Italy Is Sick: Another Crisis In Its Illness Could Topple The Euro


Italy’s negative balance in TARGET2, the real-time gross settlement system owned and operated by the Eurosystem, has exceeded that of 2012, during the sovereign bond crisis. So it’s not the best time for any possible tremors from the Italian banking system, undercapitalised in relation to the bad quality of its assets: the lenders currently have a €359 billion imbalance with the ECB.

With Renzi now toppled, there is a transitional government which is not going to be able to do very much to curb Beppe Grillo’s anti-euro…For the time being, his is the most powerful party, but both the separatist Frente Norte and Berlusconi’s Forzza Italia agree with getting rid of the euro.

The referendum result, with 60% of voters against Renzi, gives an idea of the power of populism in Italy. Italy is a founding country of Europe and the euro. It has an ailing economy, which is not obvious at first sight, but its political weakness is evident. Italy is sick because of northern Europe’s austerity policies. And it can’t be expected to recover on its own because any crisis in its illness might cause the euro to take a definitive tumble.

Given the apathy of the rich countries, those that might have the solution, this is not surprising. None of the countries which are ailing – and we should include Spain here – can cure themselves without help, which is the strategy being followed up to now. Only a Fiscal Union, shared, but which functions as if it is one nation, can cure the euro’s ills. But Germany doesn’t want this. And this can only be interpreted as that it thinks there are limits to the euro’s unity: it prefers to be an independent nation rather than be subsumed within a union where it would not be the majority. Now it is, because it’s a nation and it’s powerful, which allows it to manipulate the European institutions.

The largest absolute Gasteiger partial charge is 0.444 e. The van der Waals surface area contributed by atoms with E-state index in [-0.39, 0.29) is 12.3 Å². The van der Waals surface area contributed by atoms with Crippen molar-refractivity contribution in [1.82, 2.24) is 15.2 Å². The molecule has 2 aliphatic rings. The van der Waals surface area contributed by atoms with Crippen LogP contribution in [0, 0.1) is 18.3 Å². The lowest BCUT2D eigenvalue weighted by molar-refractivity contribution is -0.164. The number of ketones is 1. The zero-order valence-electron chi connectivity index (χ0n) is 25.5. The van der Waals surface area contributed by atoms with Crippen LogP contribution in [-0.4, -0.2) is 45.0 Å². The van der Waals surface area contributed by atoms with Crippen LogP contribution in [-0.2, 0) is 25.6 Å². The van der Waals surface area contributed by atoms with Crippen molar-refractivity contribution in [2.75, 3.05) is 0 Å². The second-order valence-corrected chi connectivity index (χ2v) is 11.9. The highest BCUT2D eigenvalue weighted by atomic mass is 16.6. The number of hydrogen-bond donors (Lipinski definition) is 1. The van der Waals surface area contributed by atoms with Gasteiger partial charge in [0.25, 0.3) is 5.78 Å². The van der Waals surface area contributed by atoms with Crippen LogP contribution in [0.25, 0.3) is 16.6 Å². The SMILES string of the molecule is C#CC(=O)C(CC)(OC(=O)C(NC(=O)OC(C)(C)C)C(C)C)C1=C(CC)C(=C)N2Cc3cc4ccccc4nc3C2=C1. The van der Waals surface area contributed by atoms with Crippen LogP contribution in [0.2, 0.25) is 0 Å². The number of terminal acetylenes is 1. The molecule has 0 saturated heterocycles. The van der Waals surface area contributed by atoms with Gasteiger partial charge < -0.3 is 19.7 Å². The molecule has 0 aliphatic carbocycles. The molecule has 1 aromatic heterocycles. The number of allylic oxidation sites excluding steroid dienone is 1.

Once the utopian full political union had been achieved, it would be no more than a mass of people who vote with a much bigger group of people, Italians, Greeks, Spaniards, Portuguese and French etc. The UK, having escaped from the hell, would no longer provide support – the only important thing – in areas like the rigour and defence of the markets.

I can easily imagine a Union which votes furiously for exacerabated nationalist parties, asking them to put an end to this union. Germany, its politicians and its voters know this. They will never vote for something like this. Then there seems to be an unstoppable subterranean force, advancing with the aim of eliminating the status quo. They don’t believe in miracles. They will once again try avert a new crisis by patching things up…but as been demonstrated over time since 2008, this just means the problems are buried underground, where they grow slowly but surely. Slowly, but with outbreaks which can be brutal, as we have seen in previous years.  

*Image: Flickr/ Nicola

About the Author

Miguel Navascués
Miguel Navascués has worked as an economist at the Bank of Spain for 30 years, and focuses on international and monetary economics. He blogs in Spanish at: http://